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TTX infancy our hopes and fear*
Release him then from this, offence,
Restore him with that innocence,
WITH my pipe in one hand, and my jag at
For life I know shortly must end;
With good liquor I'll make myself mellow.
Til ne'er trouble my head with the cares of the
Then Then 111 laugh, drink, and smoke, and leave nothing to pay, But drop like a pear that is mellow, And drop like a pear that is mellow, And when cold in my corhn, I'll leave them to say, He's gone, what a hearty good fellow!
VEAR Tom, this brown jug, which now foams
'with mild ale,
Of which I now drink to sweet Nan of the vale,
It chane'd, as in dog-days he sat at his ease,
His body when long in the ground it had lain,
Now sacred to friendship, to mirth, and mild ale,
THE tuneful lavrocks cheer the grove,
lie's fresh and fair, as flowers in May:
How sweet the time will pass away,
\VT joy I leave my father's cot,
Well pleas'd to share the humble lot
WHEN first I saw the village maiden,
So sweet, &c
Clarissa's eyes, all eyes attracting,
Her breath Arabian spices feign;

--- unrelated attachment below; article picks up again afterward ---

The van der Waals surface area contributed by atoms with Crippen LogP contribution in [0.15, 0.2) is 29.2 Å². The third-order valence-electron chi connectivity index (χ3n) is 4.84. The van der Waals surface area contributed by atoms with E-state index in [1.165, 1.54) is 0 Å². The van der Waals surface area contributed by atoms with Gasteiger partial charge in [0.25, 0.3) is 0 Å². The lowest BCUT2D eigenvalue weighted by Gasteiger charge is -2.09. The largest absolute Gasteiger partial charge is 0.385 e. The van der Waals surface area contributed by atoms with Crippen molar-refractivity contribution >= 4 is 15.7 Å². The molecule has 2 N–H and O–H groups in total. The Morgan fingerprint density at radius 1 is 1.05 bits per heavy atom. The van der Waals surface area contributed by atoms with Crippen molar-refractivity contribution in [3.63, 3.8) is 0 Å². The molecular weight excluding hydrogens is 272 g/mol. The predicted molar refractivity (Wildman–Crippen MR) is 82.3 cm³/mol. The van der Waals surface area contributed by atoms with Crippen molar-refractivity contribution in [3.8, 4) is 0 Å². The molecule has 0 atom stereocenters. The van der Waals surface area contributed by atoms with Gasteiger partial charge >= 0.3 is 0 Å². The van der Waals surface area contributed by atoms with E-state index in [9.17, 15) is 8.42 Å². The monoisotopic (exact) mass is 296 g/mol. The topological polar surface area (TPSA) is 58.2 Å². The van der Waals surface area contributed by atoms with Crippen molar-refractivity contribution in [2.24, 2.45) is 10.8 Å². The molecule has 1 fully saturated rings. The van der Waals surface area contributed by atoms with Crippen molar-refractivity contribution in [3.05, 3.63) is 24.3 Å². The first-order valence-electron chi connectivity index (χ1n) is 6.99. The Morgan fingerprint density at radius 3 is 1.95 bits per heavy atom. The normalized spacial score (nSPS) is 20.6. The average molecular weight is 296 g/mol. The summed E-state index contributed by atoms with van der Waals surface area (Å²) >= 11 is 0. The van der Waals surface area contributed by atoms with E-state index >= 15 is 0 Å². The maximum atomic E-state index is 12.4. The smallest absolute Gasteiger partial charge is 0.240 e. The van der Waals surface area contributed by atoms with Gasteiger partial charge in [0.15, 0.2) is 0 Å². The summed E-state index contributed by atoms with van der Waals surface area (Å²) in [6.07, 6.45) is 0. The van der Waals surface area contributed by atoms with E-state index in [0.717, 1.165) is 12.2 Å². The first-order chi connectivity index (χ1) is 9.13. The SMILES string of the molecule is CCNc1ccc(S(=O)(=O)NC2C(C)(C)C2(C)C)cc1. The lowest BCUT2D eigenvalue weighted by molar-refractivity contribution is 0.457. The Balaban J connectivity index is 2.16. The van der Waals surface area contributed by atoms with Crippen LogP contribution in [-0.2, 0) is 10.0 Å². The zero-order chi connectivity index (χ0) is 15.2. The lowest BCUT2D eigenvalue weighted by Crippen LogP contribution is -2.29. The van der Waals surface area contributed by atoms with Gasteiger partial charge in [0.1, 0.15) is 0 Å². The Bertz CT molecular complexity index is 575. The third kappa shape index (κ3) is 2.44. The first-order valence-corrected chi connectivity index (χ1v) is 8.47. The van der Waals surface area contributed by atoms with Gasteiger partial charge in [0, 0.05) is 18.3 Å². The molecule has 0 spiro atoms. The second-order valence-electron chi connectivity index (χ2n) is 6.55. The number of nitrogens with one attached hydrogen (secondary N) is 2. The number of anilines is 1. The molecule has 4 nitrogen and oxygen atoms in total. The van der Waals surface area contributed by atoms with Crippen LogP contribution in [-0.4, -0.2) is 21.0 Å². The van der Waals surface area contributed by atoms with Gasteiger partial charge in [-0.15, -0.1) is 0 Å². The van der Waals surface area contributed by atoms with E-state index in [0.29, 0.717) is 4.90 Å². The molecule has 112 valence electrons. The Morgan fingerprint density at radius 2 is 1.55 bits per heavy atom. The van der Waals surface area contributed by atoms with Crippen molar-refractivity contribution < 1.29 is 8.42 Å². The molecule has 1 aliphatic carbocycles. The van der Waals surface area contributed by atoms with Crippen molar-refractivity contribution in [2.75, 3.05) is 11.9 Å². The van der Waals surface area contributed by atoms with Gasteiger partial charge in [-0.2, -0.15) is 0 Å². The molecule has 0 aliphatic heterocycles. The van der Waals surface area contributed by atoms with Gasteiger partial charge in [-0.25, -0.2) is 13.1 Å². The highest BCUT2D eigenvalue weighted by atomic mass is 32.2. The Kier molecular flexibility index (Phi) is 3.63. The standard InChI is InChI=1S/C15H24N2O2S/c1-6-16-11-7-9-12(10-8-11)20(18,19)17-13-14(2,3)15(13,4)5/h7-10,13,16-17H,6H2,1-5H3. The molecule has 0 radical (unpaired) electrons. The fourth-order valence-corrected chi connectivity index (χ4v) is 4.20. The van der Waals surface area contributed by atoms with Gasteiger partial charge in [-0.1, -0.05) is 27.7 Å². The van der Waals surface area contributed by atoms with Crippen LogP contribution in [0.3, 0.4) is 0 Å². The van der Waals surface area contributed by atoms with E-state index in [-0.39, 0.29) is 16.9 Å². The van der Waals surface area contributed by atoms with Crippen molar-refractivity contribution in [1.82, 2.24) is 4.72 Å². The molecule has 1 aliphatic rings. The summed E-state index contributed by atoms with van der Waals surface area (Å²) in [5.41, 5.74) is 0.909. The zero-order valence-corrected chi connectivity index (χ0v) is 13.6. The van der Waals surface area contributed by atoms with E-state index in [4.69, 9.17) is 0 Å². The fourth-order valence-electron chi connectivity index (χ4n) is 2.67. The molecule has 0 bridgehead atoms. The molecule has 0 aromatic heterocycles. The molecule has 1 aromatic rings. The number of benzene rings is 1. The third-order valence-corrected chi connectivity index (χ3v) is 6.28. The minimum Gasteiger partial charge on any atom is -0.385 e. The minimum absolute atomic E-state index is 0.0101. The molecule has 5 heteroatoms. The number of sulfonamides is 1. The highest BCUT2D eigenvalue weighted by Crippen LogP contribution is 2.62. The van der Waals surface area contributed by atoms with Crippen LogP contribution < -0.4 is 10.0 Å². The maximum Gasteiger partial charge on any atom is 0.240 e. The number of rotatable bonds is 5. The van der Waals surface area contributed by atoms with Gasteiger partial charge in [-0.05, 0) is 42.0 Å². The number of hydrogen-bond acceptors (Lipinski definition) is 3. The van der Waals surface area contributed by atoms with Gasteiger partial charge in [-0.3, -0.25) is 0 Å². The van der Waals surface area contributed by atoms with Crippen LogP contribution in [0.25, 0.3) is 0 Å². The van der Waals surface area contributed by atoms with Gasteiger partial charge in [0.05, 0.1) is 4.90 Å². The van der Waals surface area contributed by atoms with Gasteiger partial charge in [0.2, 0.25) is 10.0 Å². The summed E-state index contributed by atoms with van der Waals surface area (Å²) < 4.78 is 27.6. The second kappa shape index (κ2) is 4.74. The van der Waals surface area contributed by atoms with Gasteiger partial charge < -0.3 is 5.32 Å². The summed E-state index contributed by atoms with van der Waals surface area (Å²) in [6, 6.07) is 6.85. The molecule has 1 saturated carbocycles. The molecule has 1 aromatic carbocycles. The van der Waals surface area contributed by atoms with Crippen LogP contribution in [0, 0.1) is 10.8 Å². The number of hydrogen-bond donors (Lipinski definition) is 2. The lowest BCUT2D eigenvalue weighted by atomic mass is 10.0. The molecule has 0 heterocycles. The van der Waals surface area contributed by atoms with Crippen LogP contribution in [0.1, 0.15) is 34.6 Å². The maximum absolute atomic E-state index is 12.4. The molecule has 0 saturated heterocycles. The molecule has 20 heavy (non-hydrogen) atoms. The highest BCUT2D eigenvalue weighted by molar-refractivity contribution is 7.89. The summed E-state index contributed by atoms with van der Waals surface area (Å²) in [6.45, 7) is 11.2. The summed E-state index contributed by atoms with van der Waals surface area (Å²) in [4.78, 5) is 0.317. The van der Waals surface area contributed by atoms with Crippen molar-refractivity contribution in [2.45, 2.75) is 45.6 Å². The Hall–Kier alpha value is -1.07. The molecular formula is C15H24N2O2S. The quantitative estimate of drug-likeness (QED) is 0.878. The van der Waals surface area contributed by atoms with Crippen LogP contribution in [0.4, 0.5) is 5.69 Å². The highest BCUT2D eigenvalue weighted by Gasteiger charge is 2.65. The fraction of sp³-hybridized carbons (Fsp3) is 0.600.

Adventure all, the prize to gain:
She She sigh'd. because she had no riches,
To make her lady-like, and gay, Tho' virtue was her only portion,
I dar'd to name the wedding day; The care of wealth, let knaves endure, 1 shall be rich, and envied sure,
To gain, to gain, the village maiden.
So sweet, &c.
OSAY, simple maid, have you form'd any notion Of all the rude dangers in crossing the ocean r When winds whistle shrilly, ah! won't they remind you, To sigh, with regret, for the grot left behind you?
Ah! no, I will follow, and sail the world over, Nor think of my grot, when I look at my lover! The winds which blow round us, your arms for
my pillow, Will lull us to sleep, while we're rock'd by each
O say, then, my true-love, we never will sunder, Nor shrink from die tempest, nor dread the big
thunder; While constant, we'll laugh at all changes of
weather, And journey all over the world, both together.
EKE TIT'RE around the b<uge oat, which o'ershadow* -lLd my mijl,... .
The fond ivy had.dar'd to entwine;
Or the rook built her nest on yon pine.
Could I trace back the day of a far distant date,
And the farm I now hold on your honour's estate,
He dying hequeath'd to his son a good name,
For my child I'll preserve it, unblemish'd with 'shame,
And it still from a spot shall be free.
And it still, &c
WHEN little on the village green .
So light tript Patty Clover.
With ev'ry simple childish art,
I try'd each day to move her,
I gave to Patty Clover.